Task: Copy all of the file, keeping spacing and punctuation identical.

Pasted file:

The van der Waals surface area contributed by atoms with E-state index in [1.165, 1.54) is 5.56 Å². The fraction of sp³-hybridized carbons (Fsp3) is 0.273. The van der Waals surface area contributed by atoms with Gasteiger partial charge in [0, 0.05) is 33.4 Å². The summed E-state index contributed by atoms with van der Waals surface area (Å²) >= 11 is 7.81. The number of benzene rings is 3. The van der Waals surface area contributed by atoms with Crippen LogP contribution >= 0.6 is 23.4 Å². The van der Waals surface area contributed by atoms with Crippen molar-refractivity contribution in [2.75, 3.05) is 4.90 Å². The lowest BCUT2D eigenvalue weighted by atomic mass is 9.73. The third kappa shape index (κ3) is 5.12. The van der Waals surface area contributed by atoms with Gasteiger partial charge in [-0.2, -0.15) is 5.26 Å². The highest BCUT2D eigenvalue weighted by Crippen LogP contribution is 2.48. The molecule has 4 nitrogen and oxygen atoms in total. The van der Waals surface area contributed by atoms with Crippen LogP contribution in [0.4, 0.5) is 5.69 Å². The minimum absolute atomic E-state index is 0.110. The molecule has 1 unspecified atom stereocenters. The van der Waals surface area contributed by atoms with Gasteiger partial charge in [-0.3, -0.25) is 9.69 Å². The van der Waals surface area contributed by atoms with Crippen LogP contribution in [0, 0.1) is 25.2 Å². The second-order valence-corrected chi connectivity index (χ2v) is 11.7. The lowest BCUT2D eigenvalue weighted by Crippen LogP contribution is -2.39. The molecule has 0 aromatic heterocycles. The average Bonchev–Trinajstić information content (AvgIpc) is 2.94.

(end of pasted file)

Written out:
The van der Waals surface area contributed by atoms with E-state index in [1.165, 1.54) is 5.56 Å². The fraction of sp³-hybridized carbons (Fsp3) is 0.273. The van der Waals surface area contributed by atoms with Gasteiger partial charge in [0, 0.05) is 33.4 Å². The summed E-state index contributed by atoms with van der Waals surface area (Å²) >= 11 is 7.81. The number of benzene rings is 3. The van der Waals surface area contributed by atoms with Crippen LogP contribution >= 0.6 is 23.4 Å². The van der Waals surface area contributed by atoms with Crippen molar-refractivity contribution in [2.75, 3.05) is 4.90 Å². The lowest BCUT2D eigenvalue weighted by atomic mass is 9.73. The third kappa shape index (κ3) is 5.12. The van der Waals surface area contributed by atoms with Gasteiger partial charge in [-0.2, -0.15) is 5.26 Å². The highest BCUT2D eigenvalue weighted by Crippen LogP contribution is 2.48. The molecule has 4 nitrogen and oxygen atoms in total. The van der Waals surface area contributed by atoms with Crippen LogP contribution in [0.4, 0.5) is 5.69 Å². The minimum absolute atomic E-state index is 0.110. The molecule has 1 unspecified atom stereocenters. The van der Waals surface area contributed by atoms with Gasteiger partial charge in [-0.3, -0.25) is 9.69 Å². The van der Waals surface area contributed by atoms with Crippen LogP contribution in [0, 0.1) is 25.2 Å². The second-order valence-corrected chi connectivity index (χ2v) is 11.7. The lowest BCUT2D eigenvalue weighted by Crippen LogP contribution is -2.39. The molecule has 0 aromatic heterocycles. The average Bonchev–Trinajstić information content (AvgIpc) is 2.94.